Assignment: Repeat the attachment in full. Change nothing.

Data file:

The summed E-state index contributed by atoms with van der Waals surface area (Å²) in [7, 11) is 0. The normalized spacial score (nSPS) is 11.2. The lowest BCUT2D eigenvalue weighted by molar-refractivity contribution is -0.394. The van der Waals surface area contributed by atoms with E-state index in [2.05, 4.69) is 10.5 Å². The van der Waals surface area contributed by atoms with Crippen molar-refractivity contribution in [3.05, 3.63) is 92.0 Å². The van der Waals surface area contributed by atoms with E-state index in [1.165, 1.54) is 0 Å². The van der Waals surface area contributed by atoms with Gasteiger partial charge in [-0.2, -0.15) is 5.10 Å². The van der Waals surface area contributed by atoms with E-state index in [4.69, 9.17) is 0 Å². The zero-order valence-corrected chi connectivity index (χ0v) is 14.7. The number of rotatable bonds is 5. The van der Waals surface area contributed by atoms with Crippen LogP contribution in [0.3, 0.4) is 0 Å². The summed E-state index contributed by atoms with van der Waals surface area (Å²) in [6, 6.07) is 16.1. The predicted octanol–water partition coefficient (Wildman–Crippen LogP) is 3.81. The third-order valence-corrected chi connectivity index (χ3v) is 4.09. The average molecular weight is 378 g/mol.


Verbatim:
The summed E-state index contributed by atoms with van der Waals surface area (Å²) in [7, 11) is 0. The normalized spacial score (nSPS) is 11.2. The lowest BCUT2D eigenvalue weighted by molar-refractivity contribution is -0.394. The van der Waals surface area contributed by atoms with E-state index in [2.05, 4.69) is 10.5 Å². The van der Waals surface area contributed by atoms with Crippen molar-refractivity contribution in [3.05, 3.63) is 92.0 Å². The van der Waals surface area contributed by atoms with E-state index in [1.165, 1.54) is 0 Å². The van der Waals surface area contributed by atoms with Gasteiger partial charge in [-0.2, -0.15) is 5.10 Å². The van der Waals surface area contributed by atoms with E-state index in [4.69, 9.17) is 0 Å². The zero-order valence-corrected chi connectivity index (χ0v) is 14.7. The number of rotatable bonds is 5. The van der Waals surface area contributed by atoms with Crippen LogP contribution in [0.3, 0.4) is 0 Å². The summed E-state index contributed by atoms with van der Waals surface area (Å²) in [6, 6.07) is 16.1. The predicted octanol–water partition coefficient (Wildman–Crippen LogP) is 3.81. The third-order valence-corrected chi connectivity index (χ3v) is 4.09. The average molecular weight is 378 g/mol.